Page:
Who is the new top judge at the Supreme Court?

By Steven Brocklehurst
BBC Scotland News

Image source, UK Supreme Court/Kevin Leighton
Image caption,
Lord Reed with Lady Hale, who has retired as president of the Supreme Court

Scottish judge Lord Reed has a tough act to follow as he takes over from Lady Hale as the president of the UK's Supreme Court.

Lady Hale and her famous brooch collection became headline news last year as the highest court in the land came into conflict with the UK government over its prorogation of parliament.

However, the distinguished and "pioneering" justice has now officially retired from her post, having turned 75.

The man who has been her deputy since June 2018 is to be sworn in at a special ceremony on Monday.

Image source, Barcroft Media
Image caption,
Lord Reed (right) has been deputy to Lady Hale (left) since June 2018

The 63-year-old, who was appointed as a justice of the Supreme Court in 2012, will be the first Scottish president of the court since its creation 10 years ago.

In 2017, he was one of the three Supreme Court judges who dissented against the ruling in the Brexit court case brought by financier Gina Miller.

The ruling by all 11 justices ordered then Prime Minister Theresa May to seek parliament's approval before she could trigger the Article 50 countdown to start the Brexit process leading to the UK's departure from the EU.

But Lord Reed and two other justices said at the time that the legalisation of political issues was not always constitutionally appropriate.

Who is Lord Reed?

Image source, UK Supreme Court/Kevin Leighton

Robert John Reed was born in Edinburgh in 1956 and educated at the independent George Watson's College. He studied law at Edinburgh university and later Oxford.

He was admitted to Scotland's faculty of advocates in 1983 and became Scotland's youngest ever judge in 1998, at the age of just 42.

The following year, Lord Reed sat at the European Court of Human Rights where one of the cases he heard was an appeal by Robert Thompson and Jon Venables, the two boys who, as 10-year-olds, had murdered toddler James Bulger.

The panel ruled that the pair did not get a fair trial in 1993 because they were treated as adults at the court hearing, and not as juveniles.

Lord Reed took the slightly unusual step of writing a concurring opinion, explaining why children should not be tried in the "highly formal" atmosphere of an adult court.

Before he was appointed to the Supreme Court Lord Reed sat in the Outer House of the Court of Session, where he was the principal commercial and companies judge. He sat in the court's Inner House from 2008 to 2012.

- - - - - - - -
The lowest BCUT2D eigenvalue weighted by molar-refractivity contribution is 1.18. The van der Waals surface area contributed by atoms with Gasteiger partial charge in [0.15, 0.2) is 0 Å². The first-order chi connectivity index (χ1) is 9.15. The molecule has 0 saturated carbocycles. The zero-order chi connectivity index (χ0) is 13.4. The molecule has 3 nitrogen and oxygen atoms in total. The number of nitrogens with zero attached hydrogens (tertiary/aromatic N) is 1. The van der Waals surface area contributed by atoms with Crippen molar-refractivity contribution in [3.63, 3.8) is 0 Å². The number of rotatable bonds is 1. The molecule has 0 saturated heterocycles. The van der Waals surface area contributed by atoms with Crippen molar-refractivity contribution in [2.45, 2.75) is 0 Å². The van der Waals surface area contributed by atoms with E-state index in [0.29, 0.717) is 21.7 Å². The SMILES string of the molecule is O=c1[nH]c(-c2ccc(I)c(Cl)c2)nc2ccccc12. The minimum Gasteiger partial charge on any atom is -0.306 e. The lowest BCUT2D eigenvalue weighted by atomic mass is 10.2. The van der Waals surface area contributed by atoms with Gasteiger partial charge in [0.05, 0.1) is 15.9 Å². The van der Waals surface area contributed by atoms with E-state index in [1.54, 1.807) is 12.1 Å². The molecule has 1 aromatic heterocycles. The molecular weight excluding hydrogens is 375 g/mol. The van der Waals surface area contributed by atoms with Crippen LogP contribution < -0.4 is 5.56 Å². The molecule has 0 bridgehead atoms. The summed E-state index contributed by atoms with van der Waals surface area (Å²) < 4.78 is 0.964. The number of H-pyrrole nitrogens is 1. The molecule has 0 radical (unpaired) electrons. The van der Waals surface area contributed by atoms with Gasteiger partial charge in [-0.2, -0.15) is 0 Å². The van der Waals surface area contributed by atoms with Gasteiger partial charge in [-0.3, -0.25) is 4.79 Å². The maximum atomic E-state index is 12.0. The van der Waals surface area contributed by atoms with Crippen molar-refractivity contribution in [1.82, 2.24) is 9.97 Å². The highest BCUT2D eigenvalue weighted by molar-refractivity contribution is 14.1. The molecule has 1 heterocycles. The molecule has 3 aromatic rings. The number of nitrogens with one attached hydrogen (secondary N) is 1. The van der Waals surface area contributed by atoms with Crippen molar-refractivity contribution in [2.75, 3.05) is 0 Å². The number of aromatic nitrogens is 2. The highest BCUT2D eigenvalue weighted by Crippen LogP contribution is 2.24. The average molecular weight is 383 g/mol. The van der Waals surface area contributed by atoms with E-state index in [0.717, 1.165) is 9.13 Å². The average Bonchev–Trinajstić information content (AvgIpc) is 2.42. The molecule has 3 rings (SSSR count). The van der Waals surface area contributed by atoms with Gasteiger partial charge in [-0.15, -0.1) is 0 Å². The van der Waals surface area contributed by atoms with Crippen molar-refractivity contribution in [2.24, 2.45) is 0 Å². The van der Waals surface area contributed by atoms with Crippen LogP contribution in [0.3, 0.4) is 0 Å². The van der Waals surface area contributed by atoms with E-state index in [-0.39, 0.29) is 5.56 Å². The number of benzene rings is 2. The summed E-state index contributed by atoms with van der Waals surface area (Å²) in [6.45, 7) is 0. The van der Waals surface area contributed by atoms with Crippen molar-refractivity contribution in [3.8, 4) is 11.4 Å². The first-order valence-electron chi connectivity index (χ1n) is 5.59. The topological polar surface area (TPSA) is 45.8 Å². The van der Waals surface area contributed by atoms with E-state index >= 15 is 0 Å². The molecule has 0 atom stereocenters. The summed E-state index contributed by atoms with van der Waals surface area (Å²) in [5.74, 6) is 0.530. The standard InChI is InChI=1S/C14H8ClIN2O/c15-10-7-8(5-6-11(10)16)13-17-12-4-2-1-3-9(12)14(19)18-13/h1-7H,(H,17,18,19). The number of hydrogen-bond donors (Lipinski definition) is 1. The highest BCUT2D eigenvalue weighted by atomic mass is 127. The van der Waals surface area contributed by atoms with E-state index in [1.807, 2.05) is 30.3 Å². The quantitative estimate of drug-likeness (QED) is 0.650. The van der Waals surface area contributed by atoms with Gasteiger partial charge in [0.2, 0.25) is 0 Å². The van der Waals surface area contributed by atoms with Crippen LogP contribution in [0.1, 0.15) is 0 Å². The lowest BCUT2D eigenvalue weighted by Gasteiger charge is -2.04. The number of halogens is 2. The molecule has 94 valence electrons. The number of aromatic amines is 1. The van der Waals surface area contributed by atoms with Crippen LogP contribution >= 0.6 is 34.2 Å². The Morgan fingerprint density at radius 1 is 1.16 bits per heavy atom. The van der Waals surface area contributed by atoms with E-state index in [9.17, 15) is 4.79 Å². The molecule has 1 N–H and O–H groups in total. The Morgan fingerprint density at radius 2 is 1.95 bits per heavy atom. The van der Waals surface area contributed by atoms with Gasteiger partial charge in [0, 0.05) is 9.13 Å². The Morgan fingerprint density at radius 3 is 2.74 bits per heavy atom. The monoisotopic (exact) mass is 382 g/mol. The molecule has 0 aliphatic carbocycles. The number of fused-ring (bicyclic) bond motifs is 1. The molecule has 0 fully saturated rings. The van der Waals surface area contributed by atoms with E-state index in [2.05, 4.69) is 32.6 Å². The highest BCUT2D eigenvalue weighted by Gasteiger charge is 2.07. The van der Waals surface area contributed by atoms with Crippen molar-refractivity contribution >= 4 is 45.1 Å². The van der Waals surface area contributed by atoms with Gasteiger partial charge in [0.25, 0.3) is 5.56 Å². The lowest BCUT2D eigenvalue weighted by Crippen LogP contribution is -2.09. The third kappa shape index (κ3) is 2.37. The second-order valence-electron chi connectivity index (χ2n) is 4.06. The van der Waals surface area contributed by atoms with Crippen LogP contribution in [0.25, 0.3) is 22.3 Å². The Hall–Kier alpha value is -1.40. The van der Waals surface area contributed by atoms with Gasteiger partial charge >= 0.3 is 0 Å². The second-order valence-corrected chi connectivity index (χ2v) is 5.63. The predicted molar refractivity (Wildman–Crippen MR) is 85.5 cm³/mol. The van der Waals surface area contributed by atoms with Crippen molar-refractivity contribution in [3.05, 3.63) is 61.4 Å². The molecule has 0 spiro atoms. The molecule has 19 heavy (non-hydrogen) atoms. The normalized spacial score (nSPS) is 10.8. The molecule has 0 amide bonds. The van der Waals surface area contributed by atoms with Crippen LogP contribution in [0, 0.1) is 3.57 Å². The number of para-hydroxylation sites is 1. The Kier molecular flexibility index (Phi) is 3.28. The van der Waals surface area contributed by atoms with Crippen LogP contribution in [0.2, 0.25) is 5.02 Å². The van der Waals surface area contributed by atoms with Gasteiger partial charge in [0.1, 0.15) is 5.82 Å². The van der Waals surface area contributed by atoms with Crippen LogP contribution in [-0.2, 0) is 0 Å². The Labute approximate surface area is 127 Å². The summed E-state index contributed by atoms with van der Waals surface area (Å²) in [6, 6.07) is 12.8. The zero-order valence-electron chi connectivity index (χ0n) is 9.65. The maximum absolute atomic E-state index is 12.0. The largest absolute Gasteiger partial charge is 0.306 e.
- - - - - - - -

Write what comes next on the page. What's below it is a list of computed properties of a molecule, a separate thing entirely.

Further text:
He has previously compared handling appeals in the Scottish court's Inner House to working the tills at Tesco while he said the Supreme Court could give cases the "Rolls-Royce treatment".

He said the Inner Court dealt with hundreds of cases each year while the Supreme Court only took about 75 from the whole of the UK.

It picks the cases that it deems the most important and looks at them with "more care and trouble", he said.

'Biggest legal brains of his generation'

Image source, Victoria Jones
Image caption,
Lord Reed (front, right) during the visit of Prince Charles to the Supreme Court in February last year

Lord Hope, who was the first deputy president of the Supreme Court, said he worked with Lord Reed at the Scottish Bar and had great respect for him.

"I knew him as an extremely careful, painstaking and very pleasant person to deal with," he said.

The new president was a quiet and self-contained person, Lord Hope said.

"I think he will be the first to recognise that Brenda Hale's presidency is a very hard act to follow," he said.

"She was very well-known, world famous, and he is not like that but that is not his job."

He said Lord Reed would seek to "steady the ship" and make sure it worked as smoothly as it had always done.

Lord Hope said the job of the president of the Supreme Court was to represent the institution and make sure it ran properly.

He said Lord Reed would not sit on every case and when he did he would be one judge among equals.

The president does not have a casting vote and he does not control the cases, he said.

Image source, Getty Images
Image caption,
Joanna Cherry QC said Lord Reed was highly respected

Joanna Cherry QC, the SNP MP who brought the prorogation case against Boris Johnson's government last year, said Lord Reed was "very polite, very courteous but very exacting".

She said: "He is widely recognised as one of the biggest legal brains of his generation.

"He is a highly respected and a deeply courteous man but he is not to be trifled with. He knows the law inside out and you had to be prepared when you appeared in front of Lord Reed."

The new president was appointed to succeed Lady Hale on the advice of an independent panel of legal experts.

In one of her last speeches, Lady Hale warned about the government against picking judges as they do in the US.

Image source, UK Supreme Court/Kevin Leighton
Image caption,
Lord Reed on the left of Lady Hale at her valedictory sitting in the Supreme Court in December

Former deputy president Lord Hope agreed that maintaining the independence of the judges was crucial to how the system works.

"It must be understood that we are very different from the United States," he said. "Judges are appointed there for their political beliefs. That simply does not happen here. Their politics are unknown to their colleagues.

"They don't engage in political argument. That's completely foreign to them and deliberately so."

He said Lord Reed would continue the "marvellous tradition" of leading Scottish judges of the past such as a previous Lord Reid, one of the most outstanding judges of the 20th Century.

"He brings the attitude of the Scots that have preceded him, which is calm, measured and carefully thought out, which is his trademark," he said.

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